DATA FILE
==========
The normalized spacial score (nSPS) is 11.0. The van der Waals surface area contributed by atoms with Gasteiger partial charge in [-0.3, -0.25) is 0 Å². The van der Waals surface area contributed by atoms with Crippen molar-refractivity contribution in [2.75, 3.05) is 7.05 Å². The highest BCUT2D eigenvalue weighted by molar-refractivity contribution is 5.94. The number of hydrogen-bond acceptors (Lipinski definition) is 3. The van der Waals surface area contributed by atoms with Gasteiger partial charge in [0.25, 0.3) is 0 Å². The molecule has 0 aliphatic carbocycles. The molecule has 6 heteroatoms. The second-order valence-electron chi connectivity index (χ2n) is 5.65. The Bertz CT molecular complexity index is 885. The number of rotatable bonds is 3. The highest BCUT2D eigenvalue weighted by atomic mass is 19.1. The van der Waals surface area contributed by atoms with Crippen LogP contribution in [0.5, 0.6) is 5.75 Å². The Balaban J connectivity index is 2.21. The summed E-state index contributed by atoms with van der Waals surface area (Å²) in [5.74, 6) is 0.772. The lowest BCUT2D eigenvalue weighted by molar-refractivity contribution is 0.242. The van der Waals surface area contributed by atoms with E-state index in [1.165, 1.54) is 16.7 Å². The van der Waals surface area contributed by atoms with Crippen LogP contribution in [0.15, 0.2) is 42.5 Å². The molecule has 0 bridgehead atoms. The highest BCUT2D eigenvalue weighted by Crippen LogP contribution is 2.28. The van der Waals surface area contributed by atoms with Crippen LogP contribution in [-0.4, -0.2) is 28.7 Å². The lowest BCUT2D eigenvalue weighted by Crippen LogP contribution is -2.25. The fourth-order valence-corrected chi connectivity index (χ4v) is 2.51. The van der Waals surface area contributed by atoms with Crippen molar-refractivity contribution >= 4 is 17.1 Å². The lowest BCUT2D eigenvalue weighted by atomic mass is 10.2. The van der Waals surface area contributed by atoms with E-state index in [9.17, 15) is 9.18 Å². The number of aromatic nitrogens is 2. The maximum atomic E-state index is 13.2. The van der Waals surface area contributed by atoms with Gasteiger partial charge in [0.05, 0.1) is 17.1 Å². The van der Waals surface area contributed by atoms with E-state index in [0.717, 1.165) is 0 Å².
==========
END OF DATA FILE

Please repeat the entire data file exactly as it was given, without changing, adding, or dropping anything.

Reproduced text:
The normalized spacial score (nSPS) is 11.0. The van der Waals surface area contributed by atoms with Gasteiger partial charge in [-0.3, -0.25) is 0 Å². The van der Waals surface area contributed by atoms with Crippen molar-refractivity contribution in [2.75, 3.05) is 7.05 Å². The highest BCUT2D eigenvalue weighted by molar-refractivity contribution is 5.94. The number of hydrogen-bond acceptors (Lipinski definition) is 3. The van der Waals surface area contributed by atoms with Gasteiger partial charge in [0.25, 0.3) is 0 Å². The molecule has 0 aliphatic carbocycles. The molecule has 6 heteroatoms. The second-order valence-electron chi connectivity index (χ2n) is 5.65. The Bertz CT molecular complexity index is 885. The number of rotatable bonds is 3. The highest BCUT2D eigenvalue weighted by atomic mass is 19.1. The van der Waals surface area contributed by atoms with Crippen LogP contribution in [0.5, 0.6) is 5.75 Å². The Balaban J connectivity index is 2.21. The summed E-state index contributed by atoms with van der Waals surface area (Å²) in [5.74, 6) is 0.772. The lowest BCUT2D eigenvalue weighted by molar-refractivity contribution is 0.242. The van der Waals surface area contributed by atoms with E-state index in [1.165, 1.54) is 16.7 Å². The van der Waals surface area contributed by atoms with Crippen LogP contribution in [0.15, 0.2) is 42.5 Å². The molecule has 0 bridgehead atoms. The highest BCUT2D eigenvalue weighted by Crippen LogP contribution is 2.28. The van der Waals surface area contributed by atoms with Crippen LogP contribution in [-0.4, -0.2) is 28.7 Å². The lowest BCUT2D eigenvalue weighted by Crippen LogP contribution is -2.25. The fourth-order valence-corrected chi connectivity index (χ4v) is 2.51. The van der Waals surface area contributed by atoms with Crippen molar-refractivity contribution >= 4 is 17.1 Å². The lowest BCUT2D eigenvalue weighted by atomic mass is 10.2. The van der Waals surface area contributed by atoms with E-state index in [9.17, 15) is 9.18 Å². The number of aromatic nitrogens is 2. The maximum atomic E-state index is 13.2. The van der Waals surface area contributed by atoms with Gasteiger partial charge in [0.05, 0.1) is 17.1 Å². The van der Waals surface area contributed by atoms with E-state index in [0.717, 1.165) is 0 Å².